As by far the best of these on the wider world stage, Hansen deserves his position as favourite. Still, I could never envisage backing a player with such a poor win ratio at 12/1, especially given two ordinary previous performances at Pula.
The only thing putting me off Derksen here is the price. His three previous Pula efforts produced a worst finish of 11th, and he’s also thrived on other similar types of exposed course such as Madeira Island. Three top 20s from his last four also reads well, but 20/1 about a player without a win in five years is simply too short.
Hanson certainly warrants the utmost respect, given a very consistent record ib better company. He hasn’t finished outside the top 30 all year, but equally doesn’t contend seriously that often. Again, a career record of two European Tour wins in over a decade makes it hard to justify a bet at just 16/1.
Canizares is the shortest priced Spanish candidate after registering top 25s on his last three starts, including third in his national Open. Some fine recent greens in regulation stats further strengthen his claims.
With the emerging generation of McIlroy, Ishikawa and Manassero performing miracles on virtually a weekly basis, it would be no great surprise to see this 18-year-old add to his recent Malaysian Open win. Noh also showed he can handle windy conditions when fourth at the Ballantine’s.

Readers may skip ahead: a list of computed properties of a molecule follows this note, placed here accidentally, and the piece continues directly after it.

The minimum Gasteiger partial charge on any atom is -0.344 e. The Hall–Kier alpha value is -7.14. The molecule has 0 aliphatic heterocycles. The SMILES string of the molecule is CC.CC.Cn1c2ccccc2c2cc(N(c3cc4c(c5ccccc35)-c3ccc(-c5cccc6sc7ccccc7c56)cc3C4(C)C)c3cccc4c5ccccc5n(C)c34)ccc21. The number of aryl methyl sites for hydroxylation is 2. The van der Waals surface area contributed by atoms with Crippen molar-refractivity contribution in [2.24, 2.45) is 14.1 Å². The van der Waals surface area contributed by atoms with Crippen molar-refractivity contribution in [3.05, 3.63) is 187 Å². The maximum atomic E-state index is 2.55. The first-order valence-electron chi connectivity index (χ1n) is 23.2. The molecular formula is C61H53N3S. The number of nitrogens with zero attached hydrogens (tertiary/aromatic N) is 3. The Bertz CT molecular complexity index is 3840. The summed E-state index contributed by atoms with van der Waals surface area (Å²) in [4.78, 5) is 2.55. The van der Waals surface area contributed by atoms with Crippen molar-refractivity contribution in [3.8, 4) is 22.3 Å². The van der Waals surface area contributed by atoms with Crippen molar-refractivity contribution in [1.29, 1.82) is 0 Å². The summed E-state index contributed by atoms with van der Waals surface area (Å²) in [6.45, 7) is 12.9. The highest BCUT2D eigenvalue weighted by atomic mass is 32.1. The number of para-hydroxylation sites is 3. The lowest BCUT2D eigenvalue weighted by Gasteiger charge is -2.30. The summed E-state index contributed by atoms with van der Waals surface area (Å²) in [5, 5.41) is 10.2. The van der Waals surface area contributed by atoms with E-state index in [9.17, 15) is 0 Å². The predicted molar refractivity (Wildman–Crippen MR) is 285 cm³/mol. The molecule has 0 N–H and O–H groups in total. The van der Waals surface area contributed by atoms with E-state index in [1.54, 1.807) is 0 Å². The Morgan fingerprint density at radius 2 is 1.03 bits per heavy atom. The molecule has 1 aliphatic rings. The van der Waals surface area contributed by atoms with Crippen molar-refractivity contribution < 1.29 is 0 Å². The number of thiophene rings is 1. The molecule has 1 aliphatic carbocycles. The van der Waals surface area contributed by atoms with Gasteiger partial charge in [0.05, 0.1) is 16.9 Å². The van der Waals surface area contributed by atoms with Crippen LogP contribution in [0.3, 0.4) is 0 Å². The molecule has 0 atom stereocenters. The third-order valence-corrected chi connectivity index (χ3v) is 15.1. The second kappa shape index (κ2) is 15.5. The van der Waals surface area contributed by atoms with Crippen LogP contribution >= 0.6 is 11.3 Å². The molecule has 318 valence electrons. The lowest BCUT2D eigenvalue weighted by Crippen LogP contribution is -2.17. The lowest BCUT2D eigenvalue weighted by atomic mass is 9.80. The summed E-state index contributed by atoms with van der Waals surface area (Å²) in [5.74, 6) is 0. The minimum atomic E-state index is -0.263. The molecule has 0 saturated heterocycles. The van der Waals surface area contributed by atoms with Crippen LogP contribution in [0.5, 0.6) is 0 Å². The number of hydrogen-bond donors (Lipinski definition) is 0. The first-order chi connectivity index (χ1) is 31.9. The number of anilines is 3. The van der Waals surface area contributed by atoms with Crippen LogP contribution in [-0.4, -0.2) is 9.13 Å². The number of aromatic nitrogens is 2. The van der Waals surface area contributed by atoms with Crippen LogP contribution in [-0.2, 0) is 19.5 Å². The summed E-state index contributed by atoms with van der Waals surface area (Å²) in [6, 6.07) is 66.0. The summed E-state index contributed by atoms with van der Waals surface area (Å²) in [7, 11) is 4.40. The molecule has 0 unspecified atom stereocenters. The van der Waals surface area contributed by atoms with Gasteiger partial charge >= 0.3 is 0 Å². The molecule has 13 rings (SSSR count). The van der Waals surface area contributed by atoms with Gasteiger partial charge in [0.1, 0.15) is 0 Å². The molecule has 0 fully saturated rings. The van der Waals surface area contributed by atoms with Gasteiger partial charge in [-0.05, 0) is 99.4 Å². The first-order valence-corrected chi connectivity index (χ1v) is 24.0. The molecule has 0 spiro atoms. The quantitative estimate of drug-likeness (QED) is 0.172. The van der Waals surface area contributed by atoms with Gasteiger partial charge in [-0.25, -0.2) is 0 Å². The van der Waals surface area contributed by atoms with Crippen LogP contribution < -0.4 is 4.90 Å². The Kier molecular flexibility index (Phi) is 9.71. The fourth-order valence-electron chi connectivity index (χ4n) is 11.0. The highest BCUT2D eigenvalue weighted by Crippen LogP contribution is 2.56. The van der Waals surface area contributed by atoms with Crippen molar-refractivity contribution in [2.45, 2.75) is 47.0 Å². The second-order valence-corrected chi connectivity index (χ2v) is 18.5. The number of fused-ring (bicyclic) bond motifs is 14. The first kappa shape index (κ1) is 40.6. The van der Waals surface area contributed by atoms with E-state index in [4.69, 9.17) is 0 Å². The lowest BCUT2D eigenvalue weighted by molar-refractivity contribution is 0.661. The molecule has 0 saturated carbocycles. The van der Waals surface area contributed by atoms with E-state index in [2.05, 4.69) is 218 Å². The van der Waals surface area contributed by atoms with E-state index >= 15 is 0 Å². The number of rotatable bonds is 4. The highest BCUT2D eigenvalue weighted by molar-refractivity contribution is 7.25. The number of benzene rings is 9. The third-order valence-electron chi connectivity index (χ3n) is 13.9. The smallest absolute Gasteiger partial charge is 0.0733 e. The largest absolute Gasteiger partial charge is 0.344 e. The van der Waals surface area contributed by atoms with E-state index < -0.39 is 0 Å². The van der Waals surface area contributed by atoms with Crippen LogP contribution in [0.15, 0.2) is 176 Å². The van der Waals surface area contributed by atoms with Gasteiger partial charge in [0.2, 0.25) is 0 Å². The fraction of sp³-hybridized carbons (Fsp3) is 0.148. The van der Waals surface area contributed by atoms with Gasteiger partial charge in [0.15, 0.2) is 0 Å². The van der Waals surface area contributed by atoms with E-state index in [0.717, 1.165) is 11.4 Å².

Especially given that he missed the cut on his sole previous Pula attempt, Jacquelin looks one to oppose. Apart from an out-of-the-blue third on his penultimate start, he’s done nothing all year.
Besides the fact he’s never made the top ten here, there’s plenty to recommend McGrane. He’s a good wind player, and has a decent record at the similar Madeira Island track.
Strange would be big value at 50/1 on his best form. His wellbeing must be taken on trust though, as this capable Aussie has only been seen three times all year, to little effect.
Sunday’s third place was the first good form we’ve seen from Gustaffson in Europe for some time, but he has also registered some decent finishes on the competitive Nationwide Tour this year.
Otto is capable of high-class golf on his day, and deserves a mention on the basis of Sunday’s seventh place and a recent win in South Africa.
Golf Monthly’s touring professional has already shown enough during his short career to suggest he can win in this grade. He’ll need to improve on his last three disappointing results, though.
I could have been tempted to back Khan if he could boast any sort of recent form, as he’s twice finished in the top five here before. Sadly, he’s struggled all year.
Despite his class, Levet’s last few rounds suggest he’s one to avoid right now.
Barham looks a plausible outsider having twice made the top ten from three tries at Pula, and performed adequately on recent Challenge Tour starts.
Again, I would have been tempted to back McGinley, who was sixth here in 2006, if he had any recent form of note to his name.
Golf betting: Valero Texas Open golf betting guide